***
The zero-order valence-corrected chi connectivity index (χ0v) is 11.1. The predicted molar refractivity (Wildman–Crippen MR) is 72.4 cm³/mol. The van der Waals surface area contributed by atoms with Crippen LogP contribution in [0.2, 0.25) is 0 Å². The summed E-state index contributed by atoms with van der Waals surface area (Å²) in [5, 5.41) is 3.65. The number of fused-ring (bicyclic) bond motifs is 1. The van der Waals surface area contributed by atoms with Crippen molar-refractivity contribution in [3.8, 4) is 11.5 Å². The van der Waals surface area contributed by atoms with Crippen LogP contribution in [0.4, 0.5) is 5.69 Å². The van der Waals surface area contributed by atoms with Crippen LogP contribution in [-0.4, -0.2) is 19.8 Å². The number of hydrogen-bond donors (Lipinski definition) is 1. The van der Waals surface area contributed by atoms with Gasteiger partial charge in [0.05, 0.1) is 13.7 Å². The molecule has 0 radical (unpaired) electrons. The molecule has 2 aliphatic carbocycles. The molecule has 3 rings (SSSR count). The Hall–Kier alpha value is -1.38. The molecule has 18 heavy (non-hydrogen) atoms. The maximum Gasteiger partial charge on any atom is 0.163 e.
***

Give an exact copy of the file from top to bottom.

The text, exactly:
The zero-order valence-corrected chi connectivity index (χ0v) is 11.1. The predicted molar refractivity (Wildman–Crippen MR) is 72.4 cm³/mol. The van der Waals surface area contributed by atoms with Crippen LogP contribution in [0.2, 0.25) is 0 Å². The summed E-state index contributed by atoms with van der Waals surface area (Å²) in [5, 5.41) is 3.65. The number of fused-ring (bicyclic) bond motifs is 1. The van der Waals surface area contributed by atoms with Crippen molar-refractivity contribution in [3.8, 4) is 11.5 Å². The van der Waals surface area contributed by atoms with Crippen LogP contribution in [0.4, 0.5) is 5.69 Å². The van der Waals surface area contributed by atoms with Crippen LogP contribution in [-0.4, -0.2) is 19.8 Å². The number of hydrogen-bond donors (Lipinski definition) is 1. The van der Waals surface area contributed by atoms with Gasteiger partial charge in [0.05, 0.1) is 13.7 Å². The molecule has 0 radical (unpaired) electrons. The molecule has 2 aliphatic carbocycles. The molecule has 3 rings (SSSR count). The Hall–Kier alpha value is -1.38. The molecule has 18 heavy (non-hydrogen) atoms. The maximum Gasteiger partial charge on any atom is 0.163 e.